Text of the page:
Bringing transparency to sustainable finance

We’ve seen laudable commitments on sustainable finance. But numerous gaps need to be addressed before the financial system will fully play a central role in a sustainable future

Financing

Zemun district of Belgrade, Serbia and the river Danube, which is the backbone to the country's water systems. Serbia recently raised its first green bond to fund the upgrade of its water management, as well as a variety of climate adaptation and mitigation projects. ©iStock

The financial system lies at the heart of a sustainable future, particularly in the wake of the COVID-19 pandemic. Financial actors, including governments, central banks, financial supervisors, development finance institutions, commercial banks, asset owners, asset managers, and insurers, must work together to create a financial ecosystem that accurately prices risk and rewards sustainability, thus supporting the move towards a sustainable, net-zero future. 

As economies move from relief to recovery, extensive evidence suggests that meeting the Sustainable Development Goals (SDGs) and Paris Agreement objectives could bring widespread economic, health, and employment benefits. It could also improve economic and financial stability, and reduce inequality, post-COVID. Restoring nature and biodiversity are job-intensive activities and can help regions hard hit by the economic crisis. The International Monetary Fund recently estimated the multiplier effect for green spending, including clean energy and biodiversity conservation, to be two to seven times greater than non-green spending. The Global Commission on the Economy and Climate found in 2018 that a low-carbon growth path could result in cumulative social and economic benefits exceeding USD 25 trillion between 2018 and 2030 compared with business as usual. In 2019 the Global Commission on Adaptation found that a USD 1.8 trillion investment to strengthen resilience between 2020 and 2030 could bring USD 7.1 trillion in net benefits.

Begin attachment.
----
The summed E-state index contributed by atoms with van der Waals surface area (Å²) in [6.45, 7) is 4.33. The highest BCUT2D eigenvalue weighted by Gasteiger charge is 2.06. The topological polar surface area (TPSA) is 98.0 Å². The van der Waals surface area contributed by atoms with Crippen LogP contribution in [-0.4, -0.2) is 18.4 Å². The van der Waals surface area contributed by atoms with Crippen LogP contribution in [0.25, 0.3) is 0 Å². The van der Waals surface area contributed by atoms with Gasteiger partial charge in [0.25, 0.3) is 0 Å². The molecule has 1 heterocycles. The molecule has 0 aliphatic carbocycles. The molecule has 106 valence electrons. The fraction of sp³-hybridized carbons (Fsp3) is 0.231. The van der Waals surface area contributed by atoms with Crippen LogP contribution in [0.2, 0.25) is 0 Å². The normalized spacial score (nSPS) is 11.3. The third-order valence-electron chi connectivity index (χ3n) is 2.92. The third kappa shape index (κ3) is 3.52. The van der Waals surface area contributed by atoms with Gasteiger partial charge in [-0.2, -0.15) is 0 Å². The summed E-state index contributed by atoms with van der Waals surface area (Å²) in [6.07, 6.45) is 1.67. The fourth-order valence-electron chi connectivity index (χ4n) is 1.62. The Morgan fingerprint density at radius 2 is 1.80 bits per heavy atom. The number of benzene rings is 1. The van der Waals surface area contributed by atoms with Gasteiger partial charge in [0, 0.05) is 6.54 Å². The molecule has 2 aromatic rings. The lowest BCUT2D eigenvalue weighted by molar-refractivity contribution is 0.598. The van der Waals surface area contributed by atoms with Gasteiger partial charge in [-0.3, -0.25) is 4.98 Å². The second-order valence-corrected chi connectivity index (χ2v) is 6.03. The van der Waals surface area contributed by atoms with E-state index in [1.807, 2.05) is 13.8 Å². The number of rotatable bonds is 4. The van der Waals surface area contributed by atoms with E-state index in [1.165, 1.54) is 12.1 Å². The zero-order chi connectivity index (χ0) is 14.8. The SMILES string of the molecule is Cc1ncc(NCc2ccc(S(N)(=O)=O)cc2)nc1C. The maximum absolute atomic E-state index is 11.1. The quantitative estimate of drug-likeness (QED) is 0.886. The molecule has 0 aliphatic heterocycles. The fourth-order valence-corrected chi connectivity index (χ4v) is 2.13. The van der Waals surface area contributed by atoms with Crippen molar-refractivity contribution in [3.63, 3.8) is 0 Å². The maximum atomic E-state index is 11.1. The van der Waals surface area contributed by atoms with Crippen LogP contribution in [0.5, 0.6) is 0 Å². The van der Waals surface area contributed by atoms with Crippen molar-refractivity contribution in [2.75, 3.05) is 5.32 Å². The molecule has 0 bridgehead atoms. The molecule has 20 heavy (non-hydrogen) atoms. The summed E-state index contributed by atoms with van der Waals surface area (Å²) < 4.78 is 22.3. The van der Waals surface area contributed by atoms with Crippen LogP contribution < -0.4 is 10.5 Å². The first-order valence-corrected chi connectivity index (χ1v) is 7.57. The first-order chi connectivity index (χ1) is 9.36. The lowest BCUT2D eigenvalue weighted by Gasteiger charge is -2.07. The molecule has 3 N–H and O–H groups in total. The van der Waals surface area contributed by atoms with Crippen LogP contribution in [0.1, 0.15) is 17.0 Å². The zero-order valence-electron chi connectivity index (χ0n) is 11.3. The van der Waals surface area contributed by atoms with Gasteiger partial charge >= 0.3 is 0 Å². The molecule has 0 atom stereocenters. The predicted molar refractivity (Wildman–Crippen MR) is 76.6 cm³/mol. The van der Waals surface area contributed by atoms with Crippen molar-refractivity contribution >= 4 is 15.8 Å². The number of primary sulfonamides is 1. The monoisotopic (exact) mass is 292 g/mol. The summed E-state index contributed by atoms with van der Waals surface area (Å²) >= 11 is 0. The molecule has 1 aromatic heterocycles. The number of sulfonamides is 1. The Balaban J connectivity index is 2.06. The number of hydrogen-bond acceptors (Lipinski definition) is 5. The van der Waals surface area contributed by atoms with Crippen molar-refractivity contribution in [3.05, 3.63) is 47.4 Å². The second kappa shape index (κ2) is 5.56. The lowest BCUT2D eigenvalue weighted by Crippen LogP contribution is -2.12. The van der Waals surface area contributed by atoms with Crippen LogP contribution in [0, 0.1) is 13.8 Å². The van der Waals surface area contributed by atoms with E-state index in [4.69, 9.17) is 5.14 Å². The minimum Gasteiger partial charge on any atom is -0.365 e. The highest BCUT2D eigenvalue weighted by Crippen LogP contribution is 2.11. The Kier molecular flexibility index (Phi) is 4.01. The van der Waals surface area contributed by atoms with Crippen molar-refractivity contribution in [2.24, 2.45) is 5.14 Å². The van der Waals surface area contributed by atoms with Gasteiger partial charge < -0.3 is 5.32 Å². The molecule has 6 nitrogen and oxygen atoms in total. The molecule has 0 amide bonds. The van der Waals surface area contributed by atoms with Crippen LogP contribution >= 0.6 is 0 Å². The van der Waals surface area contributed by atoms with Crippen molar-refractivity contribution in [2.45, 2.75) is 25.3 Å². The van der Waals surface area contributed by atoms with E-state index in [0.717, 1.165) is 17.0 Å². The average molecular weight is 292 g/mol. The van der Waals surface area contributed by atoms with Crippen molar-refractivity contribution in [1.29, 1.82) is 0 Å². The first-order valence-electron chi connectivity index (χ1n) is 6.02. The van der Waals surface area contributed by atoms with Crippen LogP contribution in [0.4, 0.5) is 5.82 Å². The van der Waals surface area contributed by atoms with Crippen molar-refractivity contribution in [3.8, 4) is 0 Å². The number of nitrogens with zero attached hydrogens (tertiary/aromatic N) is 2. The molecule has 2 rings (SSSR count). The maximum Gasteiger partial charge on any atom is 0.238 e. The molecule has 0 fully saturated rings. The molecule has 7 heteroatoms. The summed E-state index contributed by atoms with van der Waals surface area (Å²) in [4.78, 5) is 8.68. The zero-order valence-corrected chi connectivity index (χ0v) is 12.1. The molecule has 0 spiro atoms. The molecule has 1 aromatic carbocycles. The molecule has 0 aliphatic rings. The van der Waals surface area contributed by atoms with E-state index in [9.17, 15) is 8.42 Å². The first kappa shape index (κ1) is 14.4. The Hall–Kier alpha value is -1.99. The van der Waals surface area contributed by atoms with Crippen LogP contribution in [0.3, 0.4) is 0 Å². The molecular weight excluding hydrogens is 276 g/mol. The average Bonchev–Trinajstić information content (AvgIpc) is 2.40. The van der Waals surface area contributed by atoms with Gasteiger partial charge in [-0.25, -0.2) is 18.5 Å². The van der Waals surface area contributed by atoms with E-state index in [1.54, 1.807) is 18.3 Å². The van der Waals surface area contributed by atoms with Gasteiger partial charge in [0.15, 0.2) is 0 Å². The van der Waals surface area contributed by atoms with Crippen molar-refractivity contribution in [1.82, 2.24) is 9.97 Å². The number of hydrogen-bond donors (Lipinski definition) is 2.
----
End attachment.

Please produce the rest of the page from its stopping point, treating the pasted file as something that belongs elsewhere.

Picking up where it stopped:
But big questions still to answer